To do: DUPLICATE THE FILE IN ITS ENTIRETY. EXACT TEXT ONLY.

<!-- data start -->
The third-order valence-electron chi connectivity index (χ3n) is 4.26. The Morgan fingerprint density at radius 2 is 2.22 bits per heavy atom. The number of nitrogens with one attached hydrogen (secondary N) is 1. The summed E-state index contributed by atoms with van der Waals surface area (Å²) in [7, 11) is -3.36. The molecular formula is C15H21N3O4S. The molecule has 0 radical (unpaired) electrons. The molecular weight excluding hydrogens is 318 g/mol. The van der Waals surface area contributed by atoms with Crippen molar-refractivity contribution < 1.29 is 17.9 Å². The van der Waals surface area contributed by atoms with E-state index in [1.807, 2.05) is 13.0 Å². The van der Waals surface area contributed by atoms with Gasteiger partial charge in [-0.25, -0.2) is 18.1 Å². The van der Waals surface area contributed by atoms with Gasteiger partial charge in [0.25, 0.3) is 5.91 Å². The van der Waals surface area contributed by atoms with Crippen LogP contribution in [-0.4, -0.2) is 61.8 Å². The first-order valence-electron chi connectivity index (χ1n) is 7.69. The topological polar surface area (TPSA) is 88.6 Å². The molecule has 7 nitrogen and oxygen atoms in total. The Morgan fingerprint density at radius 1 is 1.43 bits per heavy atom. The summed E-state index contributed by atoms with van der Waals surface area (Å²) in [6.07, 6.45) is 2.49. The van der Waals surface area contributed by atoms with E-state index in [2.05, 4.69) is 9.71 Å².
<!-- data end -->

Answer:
The third-order valence-electron chi connectivity index (χ3n) is 4.26. The Morgan fingerprint density at radius 2 is 2.22 bits per heavy atom. The number of nitrogens with one attached hydrogen (secondary N) is 1. The summed E-state index contributed by atoms with van der Waals surface area (Å²) in [7, 11) is -3.36. The molecular formula is C15H21N3O4S. The molecule has 0 radical (unpaired) electrons. The molecular weight excluding hydrogens is 318 g/mol. The van der Waals surface area contributed by atoms with Crippen molar-refractivity contribution < 1.29 is 17.9 Å². The van der Waals surface area contributed by atoms with E-state index in [1.807, 2.05) is 13.0 Å². The van der Waals surface area contributed by atoms with Gasteiger partial charge in [-0.25, -0.2) is 18.1 Å². The van der Waals surface area contributed by atoms with Gasteiger partial charge in [0.25, 0.3) is 5.91 Å². The van der Waals surface area contributed by atoms with Crippen LogP contribution in [-0.4, -0.2) is 61.8 Å². The first-order valence-electron chi connectivity index (χ1n) is 7.69. The topological polar surface area (TPSA) is 88.6 Å². The molecule has 7 nitrogen and oxygen atoms in total. The Morgan fingerprint density at radius 1 is 1.43 bits per heavy atom. The summed E-state index contributed by atoms with van der Waals surface area (Å²) in [6.07, 6.45) is 2.49. The van der Waals surface area contributed by atoms with E-state index in [2.05, 4.69) is 9.71 Å².